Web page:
Dementia Friendly Communities

PrintDementia friendly communities include and support people with dementia in the places they work, live and play. People living with the disease feel supported by their community members whether they are  at post offices, retail outlets, using transportation or enjoying hobbies out in the community.

A dementia friendly community focuses on stigma reduction and the inclusion of people with dementia. People are educated about the disease and know that a person with dementia may sometimes experience the world differently. In a dementia friendly community, people living with dementia feel supported by their community.

The term “community” can mean a location like a neighborhood or city, but can also include groups of people with shared interests or features, such as professional groups, religious organizations or businesses. This means that cities and towns can become Dementia-Friendly Communities, as can your book club, your business, a local coffee shop, a faith group or grocery store.

Diversity Team Community Group of People ConceptCharacteristics of a dementia friendly community

Dementia friendly communities are defined by both their social and physical characteristics. These attributes can help support people with dementia by reducing anxiety, stigma or frustration.

What does a dementia friendly social environment look like?

Community members who are dementia friendly recognize that:

  • A person with dementia is more than their diagnosis.
  • Dementia can affect a person’s cognition, behaviour, emotions and physical capabilities.
  • Everyone has a role to play in recognizing people with dementia as a part of their community and supporting their independence, value and inclusion.

What can your community do?

  • Request dementia education to help community members understand dementia and learn how to offer appropriate assistance.
  • Include people with dementia in community or organizational programming.
  • Encourage staff in your city, town or municipality – whether at libraries or community centers, or parking and by-law officers, police and firefighters – to be educated about dementia and be able to communicate effectively with a person with dementia.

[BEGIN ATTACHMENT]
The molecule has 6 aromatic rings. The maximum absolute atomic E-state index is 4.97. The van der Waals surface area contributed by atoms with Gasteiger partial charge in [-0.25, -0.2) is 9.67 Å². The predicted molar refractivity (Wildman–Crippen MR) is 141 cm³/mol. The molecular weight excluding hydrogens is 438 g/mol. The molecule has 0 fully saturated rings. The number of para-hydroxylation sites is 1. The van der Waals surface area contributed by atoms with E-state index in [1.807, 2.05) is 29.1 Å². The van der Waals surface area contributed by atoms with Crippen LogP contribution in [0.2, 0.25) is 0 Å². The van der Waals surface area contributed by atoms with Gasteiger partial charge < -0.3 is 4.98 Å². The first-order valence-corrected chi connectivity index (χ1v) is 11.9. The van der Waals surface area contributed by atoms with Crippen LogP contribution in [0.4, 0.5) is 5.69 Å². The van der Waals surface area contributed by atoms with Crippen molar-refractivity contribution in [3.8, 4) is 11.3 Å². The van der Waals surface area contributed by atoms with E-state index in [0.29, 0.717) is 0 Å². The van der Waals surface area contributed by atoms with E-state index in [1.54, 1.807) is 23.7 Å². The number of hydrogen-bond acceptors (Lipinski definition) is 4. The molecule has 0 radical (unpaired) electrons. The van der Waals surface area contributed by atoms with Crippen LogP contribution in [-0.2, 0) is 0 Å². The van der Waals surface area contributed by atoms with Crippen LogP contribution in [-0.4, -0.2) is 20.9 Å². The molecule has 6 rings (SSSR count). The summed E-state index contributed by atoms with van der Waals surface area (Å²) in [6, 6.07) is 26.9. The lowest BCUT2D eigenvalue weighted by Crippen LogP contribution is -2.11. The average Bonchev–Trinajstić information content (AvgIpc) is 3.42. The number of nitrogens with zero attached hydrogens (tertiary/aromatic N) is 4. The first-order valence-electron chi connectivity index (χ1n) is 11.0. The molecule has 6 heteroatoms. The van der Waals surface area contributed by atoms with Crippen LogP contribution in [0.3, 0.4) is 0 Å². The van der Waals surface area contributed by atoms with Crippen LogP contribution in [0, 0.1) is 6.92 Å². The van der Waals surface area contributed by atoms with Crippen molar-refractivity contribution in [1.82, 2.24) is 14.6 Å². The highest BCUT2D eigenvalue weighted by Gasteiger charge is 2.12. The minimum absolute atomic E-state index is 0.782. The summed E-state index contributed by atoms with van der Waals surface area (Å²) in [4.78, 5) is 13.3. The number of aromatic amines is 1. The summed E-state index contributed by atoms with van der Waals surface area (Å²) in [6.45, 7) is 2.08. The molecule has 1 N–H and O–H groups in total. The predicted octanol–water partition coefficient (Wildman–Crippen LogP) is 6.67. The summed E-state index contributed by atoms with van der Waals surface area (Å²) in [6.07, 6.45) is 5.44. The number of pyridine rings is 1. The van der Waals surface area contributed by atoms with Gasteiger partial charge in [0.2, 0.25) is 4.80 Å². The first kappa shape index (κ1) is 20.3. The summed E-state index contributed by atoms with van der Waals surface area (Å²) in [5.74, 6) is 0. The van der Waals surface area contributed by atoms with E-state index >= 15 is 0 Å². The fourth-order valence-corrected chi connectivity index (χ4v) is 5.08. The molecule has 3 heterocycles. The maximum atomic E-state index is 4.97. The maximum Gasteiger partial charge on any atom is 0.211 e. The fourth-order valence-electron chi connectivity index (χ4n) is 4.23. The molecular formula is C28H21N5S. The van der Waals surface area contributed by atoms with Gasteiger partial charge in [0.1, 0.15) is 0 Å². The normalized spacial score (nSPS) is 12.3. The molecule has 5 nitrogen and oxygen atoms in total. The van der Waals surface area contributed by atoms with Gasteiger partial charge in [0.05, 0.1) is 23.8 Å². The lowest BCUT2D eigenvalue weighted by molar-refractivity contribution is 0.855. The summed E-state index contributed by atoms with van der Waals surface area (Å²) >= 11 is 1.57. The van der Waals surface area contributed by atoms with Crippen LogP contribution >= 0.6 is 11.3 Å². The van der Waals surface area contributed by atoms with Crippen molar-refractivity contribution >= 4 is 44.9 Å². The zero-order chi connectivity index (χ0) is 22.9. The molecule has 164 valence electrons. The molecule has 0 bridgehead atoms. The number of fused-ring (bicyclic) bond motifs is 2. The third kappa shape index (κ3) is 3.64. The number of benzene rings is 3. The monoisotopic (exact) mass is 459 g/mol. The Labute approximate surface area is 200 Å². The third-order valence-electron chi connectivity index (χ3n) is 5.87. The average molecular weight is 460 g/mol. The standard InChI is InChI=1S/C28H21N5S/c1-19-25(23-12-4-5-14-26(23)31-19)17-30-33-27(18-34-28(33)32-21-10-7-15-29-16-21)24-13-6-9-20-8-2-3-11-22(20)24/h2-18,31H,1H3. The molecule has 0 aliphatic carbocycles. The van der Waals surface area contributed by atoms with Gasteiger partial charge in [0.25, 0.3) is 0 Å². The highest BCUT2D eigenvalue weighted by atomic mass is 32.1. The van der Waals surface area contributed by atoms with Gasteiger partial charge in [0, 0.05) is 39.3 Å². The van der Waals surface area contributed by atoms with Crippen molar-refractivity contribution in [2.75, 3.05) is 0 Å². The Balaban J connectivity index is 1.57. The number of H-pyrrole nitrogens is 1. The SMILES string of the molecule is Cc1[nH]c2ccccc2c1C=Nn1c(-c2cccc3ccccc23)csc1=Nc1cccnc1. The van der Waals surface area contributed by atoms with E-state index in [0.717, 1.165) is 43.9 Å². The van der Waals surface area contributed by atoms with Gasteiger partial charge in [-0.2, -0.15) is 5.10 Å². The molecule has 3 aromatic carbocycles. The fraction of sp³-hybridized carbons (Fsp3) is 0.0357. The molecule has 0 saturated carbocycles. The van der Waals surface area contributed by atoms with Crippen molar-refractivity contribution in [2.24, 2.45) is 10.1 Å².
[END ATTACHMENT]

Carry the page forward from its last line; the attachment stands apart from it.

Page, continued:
• Work with others in the community, such as shopkeepers, bank tellers and bus drivers, to receive dementia education specific to their job.

What about a dementia friendly physical environment?

A physical environment that is welcoming to people with dementia includes:

  • Clear and legible signage placed at eye level.
  • Flat, wide and unobstructed sidewalks.
  • Clearly marked accessible washrooms in public spaces.
  • Landmarks, distinctive structures, open spaces and places of activity and rest.

Click here for the fact sheet on dementia friendly communities.

Become a Dementia Friend

DEMENTIA LOGOSA Dementia Friend is someone who learns a little about what it’s like to live with dementia and then turns that understanding into simple actions that can help people with dementia live well.Join a growing movement of individuals and workplaces who are increasing awareness and creating positive change!

Click here for more information about Dementia Friends Canada and to sign up as a Dementia Friend today.

Caring Communities in Manitoba

The people of Austin, Manitoba, and a young woman named Stéphanie Demers, who lives in Winnipeg, have something in common: they have played a role in turning their neighbourhoods into caring communities through their compassionate action towards someone with dementia.

Click here to read their stories.

Request a Dementia Friend Presentation

If your business or organization is interested in a presentation about Dementia Friends and how you can become more involved, email dementiafriendly@alzheimer.mb.ca, call 204-943-6622 (in Winnipeg) or 1-800-378-6699 (in Manitoba).

We’re here to help

Click here to find out more about the programs and services the Alzheimer Society of Manitoba offers for people with dementia and their families. You can also contact us by emailing alzmb@alzheimer.mb.ca, calling 204-943-6622 (in Winnipeg) or 1-800-378-6699 (in Manitoba).